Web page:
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U.S. Open: Juan Martin del Potro an unseeded, but dangerous opponent

Juan Martin del Potro of Argentina hits the

Juan Martin del Potro of Argentina hits the ball during a practice session prior to the start of the 2016 US Open at the USTA Billie Jean King National Tennis Center on August 26, 2016 in the Queens borough of New York City. Credit: Getty Images for USTA / Chris Trotman

In old tennis lingo, an “unseeded floater” was a player who was considered a dangerous opponent if not a contender to win a championship.

At the U.S. Open that starts Monday at the Billie Jean King National Tennis Center, there is just such a floater, one that hovers among the field with a heavy game, one that earned him the 2009 U.S. Open title by beating Rafael Nadal in the semis and Roger Federer in the final.

Welcome back, Juan Martin del Potro.

This is the first U.S. Open that Del Potro has played since 2013. A series of left wrist injuries and surgeries had subverted a career that looked destined for stardom. The 27-year-old Argentine had fallen all the way to No. 1,042 in the world.

But a superlative summer for a player on the brink of losing his livelihood moved Del Potro up to No. 141. He recorded wins over Stan Wawrinka at Wimbledon and an impressive victory over No. 1 Novak Djokovic in the first round of the Rio Olympics. He beat Rafael Nadal in the semifinal before losing to Andy Murray in the final, earning a silver medal and recapturing the attention of the tennis world. The USTA gave him a wild card to get into the Open and Del Potro may well come up trumps.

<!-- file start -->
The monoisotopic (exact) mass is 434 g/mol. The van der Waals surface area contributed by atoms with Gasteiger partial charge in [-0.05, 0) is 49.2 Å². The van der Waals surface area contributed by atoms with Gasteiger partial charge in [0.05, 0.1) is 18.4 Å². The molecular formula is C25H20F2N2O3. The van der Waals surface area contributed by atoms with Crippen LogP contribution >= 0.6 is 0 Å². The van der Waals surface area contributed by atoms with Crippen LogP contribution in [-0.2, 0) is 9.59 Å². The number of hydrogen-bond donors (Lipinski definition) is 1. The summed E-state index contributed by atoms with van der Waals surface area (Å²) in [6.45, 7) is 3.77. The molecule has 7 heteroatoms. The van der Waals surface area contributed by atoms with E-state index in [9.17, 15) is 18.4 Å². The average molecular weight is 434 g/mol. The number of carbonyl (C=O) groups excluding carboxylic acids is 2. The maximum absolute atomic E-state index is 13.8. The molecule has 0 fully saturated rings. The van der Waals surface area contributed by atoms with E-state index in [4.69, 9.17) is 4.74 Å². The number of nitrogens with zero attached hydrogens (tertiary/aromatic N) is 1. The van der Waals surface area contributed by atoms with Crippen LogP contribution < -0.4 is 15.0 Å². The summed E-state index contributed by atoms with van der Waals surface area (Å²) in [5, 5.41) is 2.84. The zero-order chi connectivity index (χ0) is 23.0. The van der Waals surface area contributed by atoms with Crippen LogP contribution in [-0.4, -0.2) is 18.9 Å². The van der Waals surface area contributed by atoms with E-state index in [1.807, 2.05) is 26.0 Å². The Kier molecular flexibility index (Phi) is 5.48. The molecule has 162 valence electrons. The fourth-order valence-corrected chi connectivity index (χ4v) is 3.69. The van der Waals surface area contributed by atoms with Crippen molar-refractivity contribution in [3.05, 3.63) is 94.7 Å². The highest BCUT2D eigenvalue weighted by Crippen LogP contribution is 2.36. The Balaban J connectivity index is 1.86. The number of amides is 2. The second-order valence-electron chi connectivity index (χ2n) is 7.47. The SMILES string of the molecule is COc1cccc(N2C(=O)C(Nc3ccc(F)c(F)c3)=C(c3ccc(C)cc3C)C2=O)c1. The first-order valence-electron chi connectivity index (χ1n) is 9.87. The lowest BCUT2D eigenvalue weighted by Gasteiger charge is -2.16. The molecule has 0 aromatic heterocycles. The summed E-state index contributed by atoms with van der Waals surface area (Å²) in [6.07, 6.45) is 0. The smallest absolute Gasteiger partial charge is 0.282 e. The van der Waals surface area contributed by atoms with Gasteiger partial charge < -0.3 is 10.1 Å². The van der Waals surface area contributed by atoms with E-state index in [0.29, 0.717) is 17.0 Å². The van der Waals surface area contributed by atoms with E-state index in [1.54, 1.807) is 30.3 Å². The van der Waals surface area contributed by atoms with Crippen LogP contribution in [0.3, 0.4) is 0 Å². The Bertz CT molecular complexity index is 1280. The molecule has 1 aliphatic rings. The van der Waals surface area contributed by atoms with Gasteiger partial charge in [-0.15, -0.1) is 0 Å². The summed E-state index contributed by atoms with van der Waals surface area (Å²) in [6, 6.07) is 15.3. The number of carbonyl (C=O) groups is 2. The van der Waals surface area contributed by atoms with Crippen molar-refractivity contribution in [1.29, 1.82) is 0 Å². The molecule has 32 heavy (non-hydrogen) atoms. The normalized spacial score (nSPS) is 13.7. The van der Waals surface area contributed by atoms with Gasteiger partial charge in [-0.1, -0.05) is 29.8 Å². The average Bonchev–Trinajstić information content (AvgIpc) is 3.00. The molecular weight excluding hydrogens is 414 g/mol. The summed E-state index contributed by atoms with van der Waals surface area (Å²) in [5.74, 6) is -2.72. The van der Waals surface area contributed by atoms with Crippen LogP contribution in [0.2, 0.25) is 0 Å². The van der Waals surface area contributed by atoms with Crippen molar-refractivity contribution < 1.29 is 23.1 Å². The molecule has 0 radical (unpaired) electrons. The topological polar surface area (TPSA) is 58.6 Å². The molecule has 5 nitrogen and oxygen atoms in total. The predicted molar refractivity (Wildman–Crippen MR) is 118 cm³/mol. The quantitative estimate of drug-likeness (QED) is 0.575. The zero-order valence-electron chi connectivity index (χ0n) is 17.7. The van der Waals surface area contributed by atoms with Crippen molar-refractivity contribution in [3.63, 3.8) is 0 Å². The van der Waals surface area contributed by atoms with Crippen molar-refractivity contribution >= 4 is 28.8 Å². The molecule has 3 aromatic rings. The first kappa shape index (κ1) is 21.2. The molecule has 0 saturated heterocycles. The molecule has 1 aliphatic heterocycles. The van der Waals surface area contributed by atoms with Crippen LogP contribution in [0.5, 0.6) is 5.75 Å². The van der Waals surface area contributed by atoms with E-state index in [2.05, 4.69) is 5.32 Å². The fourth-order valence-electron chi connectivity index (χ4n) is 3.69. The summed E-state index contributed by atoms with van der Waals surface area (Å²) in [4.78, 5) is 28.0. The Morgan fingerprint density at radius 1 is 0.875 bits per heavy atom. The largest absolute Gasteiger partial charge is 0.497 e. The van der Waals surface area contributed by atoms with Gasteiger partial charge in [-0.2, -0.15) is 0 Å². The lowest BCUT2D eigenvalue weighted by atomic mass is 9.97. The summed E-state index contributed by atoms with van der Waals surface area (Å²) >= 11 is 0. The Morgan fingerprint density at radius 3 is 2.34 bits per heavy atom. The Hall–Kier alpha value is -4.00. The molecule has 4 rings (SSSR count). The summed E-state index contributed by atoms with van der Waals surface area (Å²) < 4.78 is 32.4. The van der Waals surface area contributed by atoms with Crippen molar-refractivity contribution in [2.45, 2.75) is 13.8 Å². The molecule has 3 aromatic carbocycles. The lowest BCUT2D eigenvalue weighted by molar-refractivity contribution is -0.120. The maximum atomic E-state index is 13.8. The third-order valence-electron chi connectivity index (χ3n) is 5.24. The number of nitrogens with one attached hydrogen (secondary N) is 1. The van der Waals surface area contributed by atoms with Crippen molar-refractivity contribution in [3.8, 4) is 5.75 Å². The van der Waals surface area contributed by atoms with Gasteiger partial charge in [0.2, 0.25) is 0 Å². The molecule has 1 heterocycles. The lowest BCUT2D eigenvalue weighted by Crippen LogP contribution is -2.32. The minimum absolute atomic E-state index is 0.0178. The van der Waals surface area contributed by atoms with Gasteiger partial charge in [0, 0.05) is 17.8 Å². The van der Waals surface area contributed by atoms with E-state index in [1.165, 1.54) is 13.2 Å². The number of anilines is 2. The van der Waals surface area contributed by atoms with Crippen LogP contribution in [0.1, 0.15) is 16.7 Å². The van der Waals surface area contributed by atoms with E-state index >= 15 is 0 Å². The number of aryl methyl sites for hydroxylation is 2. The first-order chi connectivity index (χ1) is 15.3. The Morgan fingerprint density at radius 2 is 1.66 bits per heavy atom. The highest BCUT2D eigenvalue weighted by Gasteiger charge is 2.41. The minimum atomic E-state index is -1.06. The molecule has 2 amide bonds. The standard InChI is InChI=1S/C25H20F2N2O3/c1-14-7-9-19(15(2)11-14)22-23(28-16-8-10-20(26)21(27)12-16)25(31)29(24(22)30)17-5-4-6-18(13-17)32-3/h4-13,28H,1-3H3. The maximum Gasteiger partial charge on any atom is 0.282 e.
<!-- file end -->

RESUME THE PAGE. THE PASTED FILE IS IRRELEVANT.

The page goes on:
“I think he is the most dangerous unseeded player,” No. 6 seed Kei Nishikori said. “He has a great chance to win in a Grand Slam. For sure he’s a top-10 player right now. Not going to be easy if you play (him) in the first couple of rounds, but it’s great to see him back on tour.”

Del Potro’s opening match will be against fellow Argentine Diego Schwartzman Tuesday. Monday’s opening match on Arthur Ashe Stadium will be last year’s beaten women’s finalist Roberta Vinci against Anna-Lena Friedsam, followed by No. 2 seed Angelique Kerber against Polona Hercog and Nadal against Denis Istomin. The night session, which will feature a roof opening and closing, leads with Novak Djokovic against Jerzy Janowicz followed by the American matchup of Madison Keys versus Alison Riske.

There are two first-round matches that pit American veterans against promising young countrymen. Jack Sock takes on Taylor Fritz in the last match on Armstrong Stadium, and John Isner faces Frances Tiafoe in the second match on the new Grandstand Court.

Del Potro, a 6-6 righthander, has a concussive forehand, maybe the biggest in the game. But it was the left wrist, one half of his two-handed backhand, that failed him. He has had three operations on it, causing him to miss two and half years of Grand Slam events, playing 10 matches in 2014 and four in 2015.

Nadal, who also missed more than two months this summer with a wrist problem, realized in Rio that one of the game’s most outstanding players was finally getting back into form.

“He did a good tournament in the Olympics. Happy for him,” Nadal said. “Is tough always the situation that he had through the last couple of years. Del Potro is an important player for the tour and is great to see him back. Is good news for tennis.”

And bad news for the field.

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